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[tem-pee] /ˈtɛm pi/
a plural of tempo.


[tem-poh] /ˈtɛm poʊ/
noun, plural tempos, tempi
[tem-pee] /ˈtɛm pi/ (Show IPA)
Music. relative rapidity or rate of movement, usually indicated by such terms as adagio, allegro, etc., or by reference to the metronome.
characteristic rate, rhythm, or pattern of work or activity:
the tempo of city life.
Chess. the gaining or losing of time and effectiveness relative to one's continued mobility or developing position, especially with respect to the number of moves required to gain an objective:
Black gained a tempo.
Origin of tempo
1680-90; < Italian < Latin tempus time Unabridged
Based on the Random House Dictionary, © Random House, Inc. 2015.
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Examples from the Web for tempi
Historical Examples
  • I heard it at rehearsal yesterday—I suppose Thelème took the tempi too slow!

    Visionaries James Huneker
  • In three movements of which the tempi are indicated by Bach.

    Bach Charles Francis Abdy Williams
  • The tempi Madonna holds him to her heart, pressing her lips to his soft cheek.

    The Madonna in Art Estelle M. Hurll
  • "They will soon be tempi passati, these giorni felice," he said, sighing.

  • Beethoven had complied with the publisher's desire and sent a slip of paper with the tempi marked metronomically.

    Great Pianists on Piano Playing James Francis Cooke
  • I lived with them like a sultan, and still I delight to recall this happy time, and I say with a sigh, 'tempi passati'!

    The Memoires of Casanova, Complete Jacques Casanova de Seingalt
  • The conductor dragged the tempi; the waits were interminable, and a young slip of a girl wonderingly watched.

    Melomaniacs James Huneker
  • (p. 148) But Rgnier would not hear of it; he stuck to his original conception in four tempi.

    An Englishman in Paris Albert D. (Albert Dresden) Vandam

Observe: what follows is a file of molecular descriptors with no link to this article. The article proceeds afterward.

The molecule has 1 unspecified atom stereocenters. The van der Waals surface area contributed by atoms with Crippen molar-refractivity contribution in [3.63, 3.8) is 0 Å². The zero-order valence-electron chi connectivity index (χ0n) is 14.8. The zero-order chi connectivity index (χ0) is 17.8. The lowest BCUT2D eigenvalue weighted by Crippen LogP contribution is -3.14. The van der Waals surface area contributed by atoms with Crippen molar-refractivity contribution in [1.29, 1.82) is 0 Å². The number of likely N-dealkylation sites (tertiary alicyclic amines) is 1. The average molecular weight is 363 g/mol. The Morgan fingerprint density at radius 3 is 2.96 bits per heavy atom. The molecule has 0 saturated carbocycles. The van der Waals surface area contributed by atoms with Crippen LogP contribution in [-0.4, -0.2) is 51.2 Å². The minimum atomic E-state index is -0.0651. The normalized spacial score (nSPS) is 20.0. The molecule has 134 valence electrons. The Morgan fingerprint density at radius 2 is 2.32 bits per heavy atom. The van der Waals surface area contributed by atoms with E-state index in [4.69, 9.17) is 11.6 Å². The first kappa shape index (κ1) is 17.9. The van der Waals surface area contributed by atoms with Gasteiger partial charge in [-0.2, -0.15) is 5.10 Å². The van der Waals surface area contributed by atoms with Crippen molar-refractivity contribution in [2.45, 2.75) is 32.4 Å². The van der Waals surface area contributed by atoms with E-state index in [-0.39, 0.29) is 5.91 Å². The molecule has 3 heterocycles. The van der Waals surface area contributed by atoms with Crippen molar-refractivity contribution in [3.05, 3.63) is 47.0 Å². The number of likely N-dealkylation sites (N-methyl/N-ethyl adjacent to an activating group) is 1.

• The character of these pieces is prevailingly sentimental, and the tempi were not so quick then as now.

    The Voice in Singing Emma Seiler
  • Unfortunately, at the express desire of the Prince, almost all the tempi were taken too quick, and thereby much spoiled.

British Dictionary definitions for tempi


(in musical senses) the plural of tempo


noun (pl) -pos, -pi (-piː)
the speed at which a piece or passage of music is meant to be played, usually indicated by a musical direction (tempo marking) or metronome marking
rate or pace
Word Origin
C18: from Italian, from Latin tempus time
Collins English Dictionary - Complete & Unabridged 2012 Digital Edition
© William Collins Sons & Co. Ltd. 1979, 1986 © HarperCollins
Publishers 1998, 2000, 2003, 2005, 2006, 2007, 2009, 2012
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Word Origin and History for tempi



"relative speed of a piece of music," 1724, from Italian tempo, literally "time" (plural tempi), from Latin tempus (genitive temporis) "time" (see temporal). Extended to non-musical senses 1898.

Online Etymology Dictionary, © 2010 Douglas Harper
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tempi in Culture

tempo definition

In music, the speed at which a piece is performed. It is the Italian word for “time.”

The American Heritage® New Dictionary of Cultural Literacy, Third Edition
Copyright © 2005 by Houghton Mifflin Company.
Published by Houghton Mifflin Company. All rights reserved.
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